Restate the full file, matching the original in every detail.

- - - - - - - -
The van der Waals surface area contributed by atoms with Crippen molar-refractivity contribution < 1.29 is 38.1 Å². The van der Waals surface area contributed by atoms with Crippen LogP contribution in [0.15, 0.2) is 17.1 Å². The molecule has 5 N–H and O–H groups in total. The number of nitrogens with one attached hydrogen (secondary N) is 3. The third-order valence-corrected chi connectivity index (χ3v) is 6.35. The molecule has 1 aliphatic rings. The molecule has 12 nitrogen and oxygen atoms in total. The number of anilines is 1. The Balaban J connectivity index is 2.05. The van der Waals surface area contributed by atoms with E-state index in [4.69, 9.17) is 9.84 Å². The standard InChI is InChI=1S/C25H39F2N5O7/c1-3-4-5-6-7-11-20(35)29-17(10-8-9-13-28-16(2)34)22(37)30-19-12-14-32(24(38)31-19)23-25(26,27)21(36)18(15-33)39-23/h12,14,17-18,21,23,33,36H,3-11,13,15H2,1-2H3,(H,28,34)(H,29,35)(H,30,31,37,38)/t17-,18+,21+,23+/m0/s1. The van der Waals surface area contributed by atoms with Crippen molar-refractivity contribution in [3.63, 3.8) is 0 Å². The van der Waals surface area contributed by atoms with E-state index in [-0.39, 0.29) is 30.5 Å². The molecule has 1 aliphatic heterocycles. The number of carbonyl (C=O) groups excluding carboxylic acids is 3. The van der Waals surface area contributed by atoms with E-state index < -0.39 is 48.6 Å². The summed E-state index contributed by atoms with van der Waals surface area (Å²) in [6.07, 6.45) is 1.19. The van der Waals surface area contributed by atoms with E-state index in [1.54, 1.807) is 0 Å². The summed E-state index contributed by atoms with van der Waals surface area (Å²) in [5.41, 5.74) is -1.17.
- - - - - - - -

The van der Waals surface area contributed by atoms with Crippen molar-refractivity contribution < 1.29 is 38.1 Å². The van der Waals surface area contributed by atoms with Crippen LogP contribution in [0.15, 0.2) is 17.1 Å². The molecule has 5 N–H and O–H groups in total. The number of nitrogens with one attached hydrogen (secondary N) is 3. The third-order valence-corrected chi connectivity index (χ3v) is 6.35. The molecule has 1 aliphatic rings. The molecule has 12 nitrogen and oxygen atoms in total. The number of anilines is 1. The Balaban J connectivity index is 2.05. The van der Waals surface area contributed by atoms with E-state index in [4.69, 9.17) is 9.84 Å². The standard InChI is InChI=1S/C25H39F2N5O7/c1-3-4-5-6-7-11-20(35)29-17(10-8-9-13-28-16(2)34)22(37)30-19-12-14-32(24(38)31-19)23-25(26,27)21(36)18(15-33)39-23/h12,14,17-18,21,23,33,36H,3-11,13,15H2,1-2H3,(H,28,34)(H,29,35)(H,30,31,37,38)/t17-,18+,21+,23+/m0/s1. The van der Waals surface area contributed by atoms with Crippen molar-refractivity contribution in [3.63, 3.8) is 0 Å². The van der Waals surface area contributed by atoms with E-state index in [-0.39, 0.29) is 30.5 Å². The molecule has 1 aliphatic heterocycles. The number of carbonyl (C=O) groups excluding carboxylic acids is 3. The van der Waals surface area contributed by atoms with E-state index < -0.39 is 48.6 Å². The summed E-state index contributed by atoms with van der Waals surface area (Å²) in [6.07, 6.45) is 1.19. The van der Waals surface area contributed by atoms with E-state index in [1.54, 1.807) is 0 Å². The summed E-state index contributed by atoms with van der Waals surface area (Å²) in [5.41, 5.74) is -1.17.